John and Brenda Romero: single-player shooters will make a comeback

John Romero, Develop

John and Brenda Romero have become something of a videogame power couple. Prolific, talented, and fiercely passionate, the pair have carved out a unique space for themselves in the industry. While Doom will be the first thing that comes to mind when most people hear the name, the Romeros have also been hugely successful in fields outside of the first-person shooter genre, including mobile and social games, education, publishing, and campaigning.

Most recently, the pair founded Romero Games in Galway, Ireland. We sat down with John and Brenda after their dual keynote talks at this year’s Develop conference. In the first of our two-part interview we talk about the state of PC gaming, the rise of multiplayer shooters, and why Romero Games will probably be their last studio.

Read part one of this interview here.

How do you feel about the current state of PC gaming?

John Romero: I love it. PC gaming is amazing. Overwatch is amazing – such a great game. All of these amazing indie games are coming out on PCs. You get to see stuff so much faster when people can just develop it and throw it out there without having to go through console manufacturing. It’s nice to see a lot of the indie games and where they’re going. They have ideas in them that you don’t normally get. And you can push PC hardware to the max, getting high framerates and amazing shaders.

You mention Overwatch – that’s a game at the forefront of the current trend for multiplayer first-person shooters. Is there any part of you that laments the shift away from the single-player campaign?

JR: Definitely.

Is that something you’d like to return to?

JR: I would like to see it again. That kind of emotive play is just not popular right now, but people are going to go back to it when they realise, ‘Woah, there’s a hole in the market – let’s fill it!’ People do love it. It was massive. We’ll get single-player shooters again.

Games like Prey and Dishonored 2 achieved disappointing launch sales, at least compared to projections. Why do you think that’s the case?

JR: It could be so many reasons. Some people might not like the name, some might go ‘I didn’t play Dishonoured 1, so I’m not going to play 2.’

Brenda Romero: I think [Dishonored 2] was a great game. The notion that games struggled compared to the publisher’s [expectations] – how do we really know? The biggest ‘classic’ failure people mention is E.T. Well, why don’t you try to code a game in 6502 from start to box in six weeks by yourself? Everything I know about those games… how they were critically received was exceptional. Dishonored 2 is a beautiful game. But, sure, if I was [a publisher] investing all my money in a game, I might like to see quadruple my return.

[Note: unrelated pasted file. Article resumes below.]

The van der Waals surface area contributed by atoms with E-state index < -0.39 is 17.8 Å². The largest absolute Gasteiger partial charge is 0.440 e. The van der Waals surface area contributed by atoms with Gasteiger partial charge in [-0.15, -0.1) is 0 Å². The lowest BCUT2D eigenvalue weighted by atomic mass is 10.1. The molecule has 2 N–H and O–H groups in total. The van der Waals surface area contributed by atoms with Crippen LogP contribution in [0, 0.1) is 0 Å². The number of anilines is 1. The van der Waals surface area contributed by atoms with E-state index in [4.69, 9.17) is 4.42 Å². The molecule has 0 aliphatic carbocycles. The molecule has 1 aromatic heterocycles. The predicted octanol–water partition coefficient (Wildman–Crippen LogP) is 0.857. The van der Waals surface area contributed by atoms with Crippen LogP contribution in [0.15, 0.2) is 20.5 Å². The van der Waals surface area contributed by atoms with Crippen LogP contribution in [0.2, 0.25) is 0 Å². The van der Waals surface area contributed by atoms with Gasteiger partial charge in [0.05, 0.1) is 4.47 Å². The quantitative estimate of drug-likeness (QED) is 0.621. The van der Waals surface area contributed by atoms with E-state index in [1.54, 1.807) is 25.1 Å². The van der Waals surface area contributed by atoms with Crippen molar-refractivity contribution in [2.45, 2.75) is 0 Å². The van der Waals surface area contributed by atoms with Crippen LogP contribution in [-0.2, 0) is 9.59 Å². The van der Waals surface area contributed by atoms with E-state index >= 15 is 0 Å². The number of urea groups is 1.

Dishonored 2 sales

JR: You can’t tell what’s real when you hear news like ‘Square Enix is getting rid of Io Interactive’. You think Hitman must have been a big failure, but no. They bought themselves out, they’re totally indie, and they’re going to keep doing Hitman stuff.

BR: From a game development perspective, the only thing I look at is the game. A good example from our recent experience is Gunman Taco Truck. We didn’t put monetisation hooks in it at first, and we purposefully just released a good game. We know how to ramp up the [hype], to give you just not enough, we know the pressure points to get, and we didn’t do any of that. We just wanted to release a good game? Did we make less money? Yeah.

Do you think the definition of success being sales in the multiple millions is damaging?

JR: It depends if the publishers look at it that way. Not everything is triple-A.

BR: Not all of it’s damaging, either. If you take a look at the film industry, there’s the massive blockbusters, and then there’s art-house.


But you see it in the film industry, too, where a film is described as a ‘flop’, just because it didn’t hit the right numbers.

BR: Yeah, that’s true. I just care about making as good a game as I can possibly make. Just try to make as good a game as you conceivably can.

You founded Romero Games together, but do you feel that the Romero brand is different today? Many people associate the name solely with Doom despite the diverse projects you’ve both undertaken.

BR: It’s funny. You could say Romero is associated with shooters, but shooters is this tiny little part of it all. The only reason we named it Romero Games was because we knew it was the ‘forever’ company. We’re not interested in selling it. We just want to make games. It was also very much a family thing, so Michael – our oldest son – is a game developer, our youngest son is a game developer, our middle daughter is a game developer, and our youngest daughter is a level designer. She just hasn’t admitted it yet.

Check out our list ofthe best shooters on PC.

Top image credit: Joe Brady